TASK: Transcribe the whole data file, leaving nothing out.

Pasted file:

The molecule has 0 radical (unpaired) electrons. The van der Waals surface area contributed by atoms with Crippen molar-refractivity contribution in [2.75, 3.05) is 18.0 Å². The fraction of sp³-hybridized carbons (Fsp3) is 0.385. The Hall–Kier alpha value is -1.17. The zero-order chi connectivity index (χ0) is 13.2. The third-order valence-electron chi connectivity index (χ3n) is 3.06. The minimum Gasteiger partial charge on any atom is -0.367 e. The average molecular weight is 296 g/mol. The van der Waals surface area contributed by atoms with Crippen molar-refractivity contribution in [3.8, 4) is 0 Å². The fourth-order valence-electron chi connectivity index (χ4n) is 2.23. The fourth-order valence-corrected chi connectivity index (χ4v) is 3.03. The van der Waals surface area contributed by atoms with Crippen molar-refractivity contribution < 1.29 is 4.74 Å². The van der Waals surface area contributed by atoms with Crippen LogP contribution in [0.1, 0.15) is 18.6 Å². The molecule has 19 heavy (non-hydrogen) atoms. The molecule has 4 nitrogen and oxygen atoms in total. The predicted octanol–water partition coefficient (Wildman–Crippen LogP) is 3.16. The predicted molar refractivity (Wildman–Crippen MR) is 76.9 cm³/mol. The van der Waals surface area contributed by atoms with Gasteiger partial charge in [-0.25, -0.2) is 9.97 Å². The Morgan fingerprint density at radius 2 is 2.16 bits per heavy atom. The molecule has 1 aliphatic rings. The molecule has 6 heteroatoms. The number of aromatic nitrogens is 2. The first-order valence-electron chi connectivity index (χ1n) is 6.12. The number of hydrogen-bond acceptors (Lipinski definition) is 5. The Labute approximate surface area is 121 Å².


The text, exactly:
The molecule has 0 radical (unpaired) electrons. The van der Waals surface area contributed by atoms with Crippen molar-refractivity contribution in [2.75, 3.05) is 18.0 Å². The fraction of sp³-hybridized carbons (Fsp3) is 0.385. The Hall–Kier alpha value is -1.17. The zero-order chi connectivity index (χ0) is 13.2. The third-order valence-electron chi connectivity index (χ3n) is 3.06. The minimum Gasteiger partial charge on any atom is -0.367 e. The average molecular weight is 296 g/mol. The van der Waals surface area contributed by atoms with Crippen molar-refractivity contribution in [3.8, 4) is 0 Å². The fourth-order valence-electron chi connectivity index (χ4n) is 2.23. The fourth-order valence-corrected chi connectivity index (χ4v) is 3.03. The van der Waals surface area contributed by atoms with Crippen molar-refractivity contribution < 1.29 is 4.74 Å². The van der Waals surface area contributed by atoms with Crippen LogP contribution in [0.1, 0.15) is 18.6 Å². The molecule has 19 heavy (non-hydrogen) atoms. The molecule has 4 nitrogen and oxygen atoms in total. The predicted octanol–water partition coefficient (Wildman–Crippen LogP) is 3.16. The predicted molar refractivity (Wildman–Crippen MR) is 76.9 cm³/mol. The van der Waals surface area contributed by atoms with Gasteiger partial charge in [-0.25, -0.2) is 9.97 Å². The Morgan fingerprint density at radius 2 is 2.16 bits per heavy atom. The molecule has 1 aliphatic rings. The molecule has 6 heteroatoms. The number of aromatic nitrogens is 2. The first-order valence-electron chi connectivity index (χ1n) is 6.12. The number of hydrogen-bond acceptors (Lipinski definition) is 5. The Labute approximate surface area is 121 Å².